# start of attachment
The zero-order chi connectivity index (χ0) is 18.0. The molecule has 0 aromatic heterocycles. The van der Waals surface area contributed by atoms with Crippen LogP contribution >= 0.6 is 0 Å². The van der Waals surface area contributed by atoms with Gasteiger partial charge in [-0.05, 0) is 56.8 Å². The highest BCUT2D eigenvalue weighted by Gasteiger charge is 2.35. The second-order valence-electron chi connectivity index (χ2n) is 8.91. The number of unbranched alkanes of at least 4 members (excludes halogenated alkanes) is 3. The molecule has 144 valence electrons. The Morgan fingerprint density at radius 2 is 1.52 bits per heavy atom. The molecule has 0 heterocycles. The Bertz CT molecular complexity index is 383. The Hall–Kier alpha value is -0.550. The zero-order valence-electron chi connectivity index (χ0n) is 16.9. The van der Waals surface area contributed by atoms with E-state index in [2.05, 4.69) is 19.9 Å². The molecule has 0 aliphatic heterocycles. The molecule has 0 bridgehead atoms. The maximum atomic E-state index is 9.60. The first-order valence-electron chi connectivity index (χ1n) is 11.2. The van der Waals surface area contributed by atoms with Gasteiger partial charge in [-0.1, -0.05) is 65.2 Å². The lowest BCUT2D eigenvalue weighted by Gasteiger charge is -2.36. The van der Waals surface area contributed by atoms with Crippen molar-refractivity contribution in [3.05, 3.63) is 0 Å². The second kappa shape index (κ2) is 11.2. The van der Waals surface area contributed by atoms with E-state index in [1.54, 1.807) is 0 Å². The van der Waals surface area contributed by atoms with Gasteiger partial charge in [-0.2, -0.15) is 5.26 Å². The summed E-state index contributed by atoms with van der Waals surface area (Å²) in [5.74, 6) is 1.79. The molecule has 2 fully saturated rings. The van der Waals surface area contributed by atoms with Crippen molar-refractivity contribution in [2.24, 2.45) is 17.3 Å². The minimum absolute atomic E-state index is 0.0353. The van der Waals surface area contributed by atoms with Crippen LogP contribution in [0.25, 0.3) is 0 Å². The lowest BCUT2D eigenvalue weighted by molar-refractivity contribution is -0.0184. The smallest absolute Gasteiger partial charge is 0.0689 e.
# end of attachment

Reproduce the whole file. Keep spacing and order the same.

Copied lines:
The zero-order chi connectivity index (χ0) is 18.0. The molecule has 0 aromatic heterocycles. The van der Waals surface area contributed by atoms with Crippen LogP contribution >= 0.6 is 0 Å². The van der Waals surface area contributed by atoms with Gasteiger partial charge in [-0.05, 0) is 56.8 Å². The highest BCUT2D eigenvalue weighted by Gasteiger charge is 2.35. The second-order valence-electron chi connectivity index (χ2n) is 8.91. The number of unbranched alkanes of at least 4 members (excludes halogenated alkanes) is 3. The molecule has 144 valence electrons. The Morgan fingerprint density at radius 2 is 1.52 bits per heavy atom. The molecule has 0 heterocycles. The Bertz CT molecular complexity index is 383. The Hall–Kier alpha value is -0.550. The zero-order valence-electron chi connectivity index (χ0n) is 16.9. The van der Waals surface area contributed by atoms with E-state index in [2.05, 4.69) is 19.9 Å². The molecule has 0 aliphatic heterocycles. The molecule has 0 bridgehead atoms. The maximum atomic E-state index is 9.60. The first-order valence-electron chi connectivity index (χ1n) is 11.2. The van der Waals surface area contributed by atoms with Gasteiger partial charge in [-0.1, -0.05) is 65.2 Å². The lowest BCUT2D eigenvalue weighted by Gasteiger charge is -2.36. The van der Waals surface area contributed by atoms with Crippen molar-refractivity contribution in [3.05, 3.63) is 0 Å². The second kappa shape index (κ2) is 11.2. The van der Waals surface area contributed by atoms with E-state index in [1.54, 1.807) is 0 Å². The van der Waals surface area contributed by atoms with Gasteiger partial charge in [-0.2, -0.15) is 5.26 Å². The summed E-state index contributed by atoms with van der Waals surface area (Å²) in [5.74, 6) is 1.79. The molecule has 2 fully saturated rings. The van der Waals surface area contributed by atoms with Crippen molar-refractivity contribution in [2.24, 2.45) is 17.3 Å². The minimum absolute atomic E-state index is 0.0353. The van der Waals surface area contributed by atoms with Crippen LogP contribution in [0.25, 0.3) is 0 Å². The lowest BCUT2D eigenvalue weighted by molar-refractivity contribution is -0.0184. The smallest absolute Gasteiger partial charge is 0.0689 e.